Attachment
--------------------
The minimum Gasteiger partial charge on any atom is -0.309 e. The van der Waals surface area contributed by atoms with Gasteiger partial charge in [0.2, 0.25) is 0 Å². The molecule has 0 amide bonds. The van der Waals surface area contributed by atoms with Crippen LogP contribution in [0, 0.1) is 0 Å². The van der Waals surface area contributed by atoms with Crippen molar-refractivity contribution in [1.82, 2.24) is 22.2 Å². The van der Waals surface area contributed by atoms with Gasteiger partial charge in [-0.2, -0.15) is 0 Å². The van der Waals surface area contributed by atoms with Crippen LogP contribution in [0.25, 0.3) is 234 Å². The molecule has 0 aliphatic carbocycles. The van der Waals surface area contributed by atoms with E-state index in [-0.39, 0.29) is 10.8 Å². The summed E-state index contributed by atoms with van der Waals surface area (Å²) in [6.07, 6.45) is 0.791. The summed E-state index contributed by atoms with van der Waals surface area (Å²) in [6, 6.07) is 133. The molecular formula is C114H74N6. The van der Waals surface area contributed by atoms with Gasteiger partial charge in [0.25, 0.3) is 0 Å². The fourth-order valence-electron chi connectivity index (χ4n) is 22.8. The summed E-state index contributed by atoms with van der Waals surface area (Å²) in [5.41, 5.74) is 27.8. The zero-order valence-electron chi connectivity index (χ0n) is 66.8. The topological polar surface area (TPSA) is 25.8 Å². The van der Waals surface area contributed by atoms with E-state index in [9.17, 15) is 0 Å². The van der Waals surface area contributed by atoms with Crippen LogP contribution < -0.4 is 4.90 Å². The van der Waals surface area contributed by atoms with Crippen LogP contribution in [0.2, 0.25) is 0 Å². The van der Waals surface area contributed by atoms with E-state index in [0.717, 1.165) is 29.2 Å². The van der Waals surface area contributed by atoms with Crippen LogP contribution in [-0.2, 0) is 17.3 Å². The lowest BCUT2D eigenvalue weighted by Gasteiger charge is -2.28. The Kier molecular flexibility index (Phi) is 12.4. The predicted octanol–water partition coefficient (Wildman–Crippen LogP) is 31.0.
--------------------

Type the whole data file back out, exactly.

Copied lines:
The minimum Gasteiger partial charge on any atom is -0.309 e. The van der Waals surface area contributed by atoms with Gasteiger partial charge in [0.2, 0.25) is 0 Å². The molecule has 0 amide bonds. The van der Waals surface area contributed by atoms with Crippen LogP contribution in [0, 0.1) is 0 Å². The van der Waals surface area contributed by atoms with Crippen molar-refractivity contribution in [1.82, 2.24) is 22.2 Å². The van der Waals surface area contributed by atoms with Gasteiger partial charge in [-0.2, -0.15) is 0 Å². The van der Waals surface area contributed by atoms with Crippen LogP contribution in [0.25, 0.3) is 234 Å². The molecule has 0 aliphatic carbocycles. The van der Waals surface area contributed by atoms with E-state index in [-0.39, 0.29) is 10.8 Å². The summed E-state index contributed by atoms with van der Waals surface area (Å²) in [6.07, 6.45) is 0.791. The summed E-state index contributed by atoms with van der Waals surface area (Å²) in [6, 6.07) is 133. The molecular formula is C114H74N6. The van der Waals surface area contributed by atoms with Gasteiger partial charge in [0.25, 0.3) is 0 Å². The fourth-order valence-electron chi connectivity index (χ4n) is 22.8. The summed E-state index contributed by atoms with van der Waals surface area (Å²) in [5.41, 5.74) is 27.8. The zero-order valence-electron chi connectivity index (χ0n) is 66.8. The topological polar surface area (TPSA) is 25.8 Å². The van der Waals surface area contributed by atoms with E-state index in [9.17, 15) is 0 Å². The van der Waals surface area contributed by atoms with Crippen LogP contribution < -0.4 is 4.90 Å². The van der Waals surface area contributed by atoms with Crippen LogP contribution in [0.2, 0.25) is 0 Å². The van der Waals surface area contributed by atoms with E-state index in [0.717, 1.165) is 29.2 Å². The van der Waals surface area contributed by atoms with Crippen LogP contribution in [-0.2, 0) is 17.3 Å². The lowest BCUT2D eigenvalue weighted by Gasteiger charge is -2.28. The Kier molecular flexibility index (Phi) is 12.4. The predicted octanol–water partition coefficient (Wildman–Crippen LogP) is 31.0.